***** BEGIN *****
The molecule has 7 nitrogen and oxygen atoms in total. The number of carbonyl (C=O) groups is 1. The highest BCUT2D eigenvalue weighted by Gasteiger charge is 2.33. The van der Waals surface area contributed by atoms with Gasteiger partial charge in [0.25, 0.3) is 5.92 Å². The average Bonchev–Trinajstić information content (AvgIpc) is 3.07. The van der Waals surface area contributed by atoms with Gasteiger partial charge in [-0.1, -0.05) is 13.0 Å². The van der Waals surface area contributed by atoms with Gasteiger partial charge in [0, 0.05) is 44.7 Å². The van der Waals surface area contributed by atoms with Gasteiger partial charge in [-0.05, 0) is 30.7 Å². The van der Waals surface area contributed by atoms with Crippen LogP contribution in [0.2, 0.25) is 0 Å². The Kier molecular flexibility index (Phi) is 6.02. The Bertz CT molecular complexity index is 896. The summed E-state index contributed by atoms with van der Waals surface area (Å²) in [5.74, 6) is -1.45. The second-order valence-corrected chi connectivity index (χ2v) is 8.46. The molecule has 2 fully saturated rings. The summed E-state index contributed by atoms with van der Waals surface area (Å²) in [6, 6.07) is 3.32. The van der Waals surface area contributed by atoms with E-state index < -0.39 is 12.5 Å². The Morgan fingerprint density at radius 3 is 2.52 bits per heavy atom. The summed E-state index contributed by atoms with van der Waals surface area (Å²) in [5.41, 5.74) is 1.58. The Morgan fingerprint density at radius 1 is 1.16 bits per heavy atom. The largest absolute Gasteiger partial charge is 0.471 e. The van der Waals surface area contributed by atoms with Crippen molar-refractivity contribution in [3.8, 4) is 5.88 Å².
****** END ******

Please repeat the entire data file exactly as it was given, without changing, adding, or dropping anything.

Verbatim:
The molecule has 7 nitrogen and oxygen atoms in total. The number of carbonyl (C=O) groups is 1. The highest BCUT2D eigenvalue weighted by Gasteiger charge is 2.33. The van der Waals surface area contributed by atoms with Gasteiger partial charge in [0.25, 0.3) is 5.92 Å². The average Bonchev–Trinajstić information content (AvgIpc) is 3.07. The van der Waals surface area contributed by atoms with Gasteiger partial charge in [-0.1, -0.05) is 13.0 Å². The van der Waals surface area contributed by atoms with Gasteiger partial charge in [0, 0.05) is 44.7 Å². The van der Waals surface area contributed by atoms with Gasteiger partial charge in [-0.05, 0) is 30.7 Å². The van der Waals surface area contributed by atoms with Crippen LogP contribution in [0.2, 0.25) is 0 Å². The Kier molecular flexibility index (Phi) is 6.02. The Bertz CT molecular complexity index is 896. The summed E-state index contributed by atoms with van der Waals surface area (Å²) in [5.74, 6) is -1.45. The second-order valence-corrected chi connectivity index (χ2v) is 8.46. The molecule has 2 fully saturated rings. The summed E-state index contributed by atoms with van der Waals surface area (Å²) in [6, 6.07) is 3.32. The van der Waals surface area contributed by atoms with E-state index < -0.39 is 12.5 Å². The Morgan fingerprint density at radius 3 is 2.52 bits per heavy atom. The summed E-state index contributed by atoms with van der Waals surface area (Å²) in [5.41, 5.74) is 1.58. The Morgan fingerprint density at radius 1 is 1.16 bits per heavy atom. The largest absolute Gasteiger partial charge is 0.471 e. The van der Waals surface area contributed by atoms with Crippen molar-refractivity contribution in [3.8, 4) is 5.88 Å².